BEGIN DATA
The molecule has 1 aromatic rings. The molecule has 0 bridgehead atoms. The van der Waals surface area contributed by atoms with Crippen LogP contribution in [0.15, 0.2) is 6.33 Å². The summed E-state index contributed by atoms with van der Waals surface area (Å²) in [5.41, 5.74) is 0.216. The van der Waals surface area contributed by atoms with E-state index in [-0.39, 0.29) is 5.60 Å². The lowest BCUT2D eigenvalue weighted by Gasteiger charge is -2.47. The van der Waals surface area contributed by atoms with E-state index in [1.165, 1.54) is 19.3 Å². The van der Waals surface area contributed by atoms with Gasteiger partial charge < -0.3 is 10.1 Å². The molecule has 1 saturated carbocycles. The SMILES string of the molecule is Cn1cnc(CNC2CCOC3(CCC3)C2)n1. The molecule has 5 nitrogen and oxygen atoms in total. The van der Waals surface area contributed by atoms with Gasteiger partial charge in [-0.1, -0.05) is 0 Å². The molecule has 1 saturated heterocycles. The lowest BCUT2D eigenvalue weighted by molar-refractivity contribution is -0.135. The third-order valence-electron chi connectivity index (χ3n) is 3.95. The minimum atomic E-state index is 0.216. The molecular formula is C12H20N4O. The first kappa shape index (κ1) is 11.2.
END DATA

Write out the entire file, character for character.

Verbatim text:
The molecule has 1 aromatic rings. The molecule has 0 bridgehead atoms. The van der Waals surface area contributed by atoms with Crippen LogP contribution in [0.15, 0.2) is 6.33 Å². The summed E-state index contributed by atoms with van der Waals surface area (Å²) in [5.41, 5.74) is 0.216. The van der Waals surface area contributed by atoms with E-state index in [-0.39, 0.29) is 5.60 Å². The lowest BCUT2D eigenvalue weighted by Gasteiger charge is -2.47. The van der Waals surface area contributed by atoms with E-state index in [1.165, 1.54) is 19.3 Å². The van der Waals surface area contributed by atoms with Gasteiger partial charge < -0.3 is 10.1 Å². The molecule has 1 saturated carbocycles. The SMILES string of the molecule is Cn1cnc(CNC2CCOC3(CCC3)C2)n1. The molecule has 5 nitrogen and oxygen atoms in total. The van der Waals surface area contributed by atoms with Gasteiger partial charge in [-0.1, -0.05) is 0 Å². The molecule has 1 saturated heterocycles. The lowest BCUT2D eigenvalue weighted by molar-refractivity contribution is -0.135. The third-order valence-electron chi connectivity index (χ3n) is 3.95. The minimum atomic E-state index is 0.216. The molecular formula is C12H20N4O. The first kappa shape index (κ1) is 11.2.